Monday, December 20, 2010

experiments

Today after meetings I tried to produce a receiver sheet by adding lead acetate to Kodak glossy premium photo inkjet paper.  Not only did the negative stick to the surface and rip off the entire top layer after spreading the reagent, but nothing at all seemed to be produced on the negative.  I had hoped for at least a faint image on the negative, but a silvery mess instead.

Loading, exposing and unloading sheet film holders reminded me why this project might be worth the effort, as it is a pain and a bother. Wish I had some Efke 25 readyloads ready.

8 comments:

James M said...

Lead acetate is pretty damn toxic. be careful with that stuff!!

Bob Crowley said...

I will be! It was used as a sweetener for beverages up until the 1600s. Lead acetate is the active ingredient in Grecian Formula hair darkener, which is why I used it - bought at the drugstore. An FDA/NIH study I read before using this material showed no increase in lead internally with proper use. meaning not used on abraded scalp. I figure if I can put it on my head then it should be OK on a receiver sheet that will be covered with zinc acetate (coater) later.

Did you know that for years Polaroid used pure lead for their pods? Yes, even into the 60s, lead was the material of choice. Lead can be a hazard, but, lead flashing is still widely used all over the world. It is impervious in some instances and safe when used properly.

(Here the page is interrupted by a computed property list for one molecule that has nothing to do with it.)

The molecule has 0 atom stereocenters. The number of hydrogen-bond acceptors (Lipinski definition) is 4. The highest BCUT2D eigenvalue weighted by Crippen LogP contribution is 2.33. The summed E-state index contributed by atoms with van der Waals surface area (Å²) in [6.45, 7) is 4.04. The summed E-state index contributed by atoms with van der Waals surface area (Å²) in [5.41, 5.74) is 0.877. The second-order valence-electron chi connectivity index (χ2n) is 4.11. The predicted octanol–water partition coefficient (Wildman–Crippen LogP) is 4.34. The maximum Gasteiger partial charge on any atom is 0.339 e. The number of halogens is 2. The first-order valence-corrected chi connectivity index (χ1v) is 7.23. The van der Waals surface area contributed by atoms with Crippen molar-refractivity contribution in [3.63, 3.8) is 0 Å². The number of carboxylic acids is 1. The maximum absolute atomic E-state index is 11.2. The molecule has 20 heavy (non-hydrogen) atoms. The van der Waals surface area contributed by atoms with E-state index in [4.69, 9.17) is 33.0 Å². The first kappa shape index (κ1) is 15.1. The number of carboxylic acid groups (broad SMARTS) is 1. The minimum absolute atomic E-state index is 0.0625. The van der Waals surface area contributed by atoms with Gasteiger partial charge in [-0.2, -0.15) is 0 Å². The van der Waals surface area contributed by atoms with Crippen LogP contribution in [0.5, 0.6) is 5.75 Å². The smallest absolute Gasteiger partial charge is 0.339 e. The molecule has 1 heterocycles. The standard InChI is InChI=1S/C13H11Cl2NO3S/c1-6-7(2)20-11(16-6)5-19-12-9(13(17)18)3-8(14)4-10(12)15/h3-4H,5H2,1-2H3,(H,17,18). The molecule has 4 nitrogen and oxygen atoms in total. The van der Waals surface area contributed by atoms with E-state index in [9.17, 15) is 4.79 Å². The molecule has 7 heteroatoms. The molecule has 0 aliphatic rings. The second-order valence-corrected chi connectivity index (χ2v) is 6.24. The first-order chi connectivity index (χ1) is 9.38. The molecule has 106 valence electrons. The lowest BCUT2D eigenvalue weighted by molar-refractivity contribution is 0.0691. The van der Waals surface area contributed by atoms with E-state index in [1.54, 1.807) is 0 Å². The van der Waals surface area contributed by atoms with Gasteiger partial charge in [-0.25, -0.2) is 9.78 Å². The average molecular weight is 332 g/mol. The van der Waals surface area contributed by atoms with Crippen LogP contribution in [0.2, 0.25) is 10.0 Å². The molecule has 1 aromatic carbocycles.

Zinc acetate, its cousin, is formed by mixing the acetic acid which photographers are also careful with. In small amounts in vinegar, acetic acid is good but too much can be fatal. Anyway. the nice thing is that the metal acetates are stable and bond very tightly with silver.

Anonymous said...

Very interesting uses, I was actually thinking of Pb(OAc)4, not Pb(OAc)2, which I am most familiar with as an oxidant in organic chem, and is inherently more toxic.

I am curious, did you obtain it simply by concentrating the hair dye solution, or by some precipitation protocol?

Bob Crowley said...

I just used the native solution as sold. There are surfactants and fragrances in there that could be trouble but this is good enough for a first approximation. The key problem of the day is not as much the DTR rate but the surface wetting and adhesion of the negative that gets sucked onto the paper with absorption of the hydric acid.

jb said...

You are indeed the MacGyver of the photographic world. Love it!

Anonymous said...

True... but... hydric acid? Was that a typo or are you just messing with us?

Bob Crowley said...

You caught that! Not a typo, but a common joke, yes. I think we all have a good sense of humor in this project. For more about hydric acid go to http://www.dhmo.org/

There is even an MSDS for the stuff

James said...

;-)

PS Nice results on your next post! should be exciting!